Sunsets/Sunrises: Another pro for this camera is that it captures some of the most beautiful sunset and sunrise images. Because it loves light so much, taking images during the sunrise or the sunset is truly where it shines. They are some of my favorite images to take with this camera!
Cons of the Instax Wide 300
Film Variety: A few of the cons is that unlike the Instax Mini, the variety in film packs is greatly lacking. Other than the regular pack and a pack for black & white images, I haven’t found any film packs that have fun borders or effects.
Fujifilm needs to up its game with the Wide 300 film packs because mama likes to experiment with crazy borders and effects! Can I get an amen?!
The Flash: One of the biggest cons for me is that there is no capability to turn the flash off.
Because of its simplicity, this camera will turn the flash on whenever it feels there isn’t enough light, which can be frustrating if you’re taking an image where you don’t want to lose the color or details.
Flash has its place, but I’ve found that it will go off in circumstances where I thought there was plenty of light which leads me to having to take more images and inevitably wasting film.
Like I stated above, sunrises and sunsets are going to be your best friend with this camera.
I also LOVE using this camera during trips where I know there will be beautiful landscapes. It does so dang well with scenery images with the amount of color and clarity that it captures.
It also does great for portraits if you’re in the correct lighting and standing at the right distance.
I love having this camera with me during my photo sessions with clients so that I can leave them with a tangible souvenir after their session. My clients LOVE being able to take a hard copy of their session home with them and it helps with the wait that most clients must go through when their photographer shoots film.
Related: Polaroid Originals OneStep 2 Review
A few extra tips for instant images:
If you want to write on your Instax image, only use permanent marker! Anything else will smudge! And make sure that after writing with your permanent marker that you give it a few minutes to dry before touching it.
Don’t shake your picture while it’s exposing!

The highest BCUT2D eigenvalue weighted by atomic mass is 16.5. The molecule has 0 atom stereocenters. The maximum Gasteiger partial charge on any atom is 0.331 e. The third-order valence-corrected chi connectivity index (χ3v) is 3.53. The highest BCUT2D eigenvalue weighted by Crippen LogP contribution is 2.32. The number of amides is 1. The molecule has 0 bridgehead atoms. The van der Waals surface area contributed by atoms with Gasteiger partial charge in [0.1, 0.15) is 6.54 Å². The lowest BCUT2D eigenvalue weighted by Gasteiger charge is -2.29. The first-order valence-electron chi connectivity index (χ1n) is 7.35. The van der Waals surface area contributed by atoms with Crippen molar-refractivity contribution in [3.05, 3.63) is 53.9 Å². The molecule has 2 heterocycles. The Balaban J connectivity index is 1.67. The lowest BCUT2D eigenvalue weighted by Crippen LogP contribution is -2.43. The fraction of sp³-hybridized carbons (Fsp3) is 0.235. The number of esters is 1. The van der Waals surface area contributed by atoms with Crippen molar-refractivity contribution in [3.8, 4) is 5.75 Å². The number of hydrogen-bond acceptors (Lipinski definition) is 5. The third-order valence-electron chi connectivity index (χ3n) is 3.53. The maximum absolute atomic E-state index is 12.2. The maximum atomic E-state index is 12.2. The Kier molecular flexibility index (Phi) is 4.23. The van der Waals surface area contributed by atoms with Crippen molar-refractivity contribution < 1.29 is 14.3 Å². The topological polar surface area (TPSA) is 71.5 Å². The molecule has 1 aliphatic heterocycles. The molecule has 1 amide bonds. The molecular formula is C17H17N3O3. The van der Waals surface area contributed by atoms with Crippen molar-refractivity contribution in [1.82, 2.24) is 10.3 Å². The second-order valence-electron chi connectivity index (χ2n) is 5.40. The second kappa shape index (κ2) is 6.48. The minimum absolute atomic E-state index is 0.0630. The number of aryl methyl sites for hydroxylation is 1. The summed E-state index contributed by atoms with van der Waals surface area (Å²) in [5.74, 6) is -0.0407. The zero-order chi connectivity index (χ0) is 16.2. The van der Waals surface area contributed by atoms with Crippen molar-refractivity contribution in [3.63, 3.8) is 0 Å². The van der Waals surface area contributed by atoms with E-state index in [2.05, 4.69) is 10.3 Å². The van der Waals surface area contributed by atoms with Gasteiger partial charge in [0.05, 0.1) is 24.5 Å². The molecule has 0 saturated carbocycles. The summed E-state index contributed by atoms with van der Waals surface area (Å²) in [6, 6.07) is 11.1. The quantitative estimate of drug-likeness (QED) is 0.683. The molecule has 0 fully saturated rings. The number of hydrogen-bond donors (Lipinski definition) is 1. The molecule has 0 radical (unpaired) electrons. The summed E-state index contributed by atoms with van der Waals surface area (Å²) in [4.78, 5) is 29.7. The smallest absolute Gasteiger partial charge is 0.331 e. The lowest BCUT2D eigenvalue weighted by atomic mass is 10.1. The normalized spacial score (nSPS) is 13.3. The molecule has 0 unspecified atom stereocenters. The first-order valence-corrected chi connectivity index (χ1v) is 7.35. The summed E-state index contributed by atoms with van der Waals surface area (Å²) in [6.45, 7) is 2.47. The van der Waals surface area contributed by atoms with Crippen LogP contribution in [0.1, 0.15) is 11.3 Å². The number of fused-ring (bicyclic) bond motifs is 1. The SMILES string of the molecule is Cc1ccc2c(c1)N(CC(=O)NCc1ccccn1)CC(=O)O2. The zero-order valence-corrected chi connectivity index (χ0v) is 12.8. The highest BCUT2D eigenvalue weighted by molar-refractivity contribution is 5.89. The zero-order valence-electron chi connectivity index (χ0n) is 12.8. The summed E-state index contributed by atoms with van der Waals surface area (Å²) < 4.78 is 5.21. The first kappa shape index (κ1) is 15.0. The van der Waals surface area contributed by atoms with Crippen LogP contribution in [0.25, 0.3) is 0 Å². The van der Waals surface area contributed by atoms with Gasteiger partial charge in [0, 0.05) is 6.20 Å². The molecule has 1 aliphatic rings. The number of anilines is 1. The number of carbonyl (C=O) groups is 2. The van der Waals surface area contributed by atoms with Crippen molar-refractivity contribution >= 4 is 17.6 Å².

This can be a no-no, and as tempting as it is to release your inner Outkast and “shake it like a Polaroid picture,” shaking it will ruin your image.
I once made the mistake of sticking an image in my pocket before it was fully developed, and I got a yellow streak in the corner. So be boring and set your newly printed image down on a table, gently! Or shake it and experiment with what the effect will do to your images, who am I to judge!? You do you, boo!
Thank you so much, Samantha! Samantha is a regular contributor here at Shoot It With Film, and you can check out her other articles here., including How to Scan Polaroid Photos and How to Shoot Kodak Portra 400. You can also check out more of Samantha’s work on her website, business Instagram, or personal Instagram.
Leave your questions about the Instax Wide 300 below in the comments! And if you want to pick up one for yourself, check it out on Amazon here: Fujifilm Instax Wide 300, Fujifilm Instax Wide Film
Want to learn more about shooting Polaroids and instant film? Check out all of our instant photography articles here!
December 14, 2020 at 9:16 pm
After discovering my instamax wide 300 up in my closet, after a couple of years (or more), I put in new batteries and replaced the film. Does not work. The film is a few years old too. Could that be the problem?
December 20, 2020 at 7:49 pm
Hi Linda! It sounds like the camera is probably broken. Unless the film was exposed to light, it should work even if it’s a few years old.
April 22, 2022 at 12:18 am
Saying that the film is cheaper is misleading if you don’t already own and use a Polaroid camera. Compared to Instax Mini or Square film, it’s a lot more expensive. Obviously it’s significantly more expensive than straight digital photography, even when you get some digital pics printed.
January 14, 2023 at 10:18 am
Hi Samantha Stortecky, great review of the camera. Question,is it safe to have the instax film camera sent through the x-ray scanner at the airport security ? Thank you, Sundar
January 14, 2023 at 7:51 pm
Hi Sundar! If there is film in the camera, it’s best to have the whole camera handchecked by security instead of going through the x-ray machine. The x-ray machine won’t hurt the camera, but it might damage the film that’s in the camera.
May 21, 2023 at 4:33 pm
I have this camera and lately ive been noticing that in the corner of my photos its like a flower image/smudge that develops on the film. Do you think that is a flaw in the film or my camera when shooting?
May 21, 2023 at 8:31 pm
Hi Alexis! Marks like this are pretty common on Polaroid film, but I haven’t seen them too often on Instax. They are usually caused by accidently putting pressure on that part of the image when it is still developing or possibly from the rollers in the camera. The rollers may be dirty causing some uneven pressure when the image is ejected. Expired or old film could also be the problem, but since it seems to always happen in the same spot, I’d try to clean the rollers and see if that helps!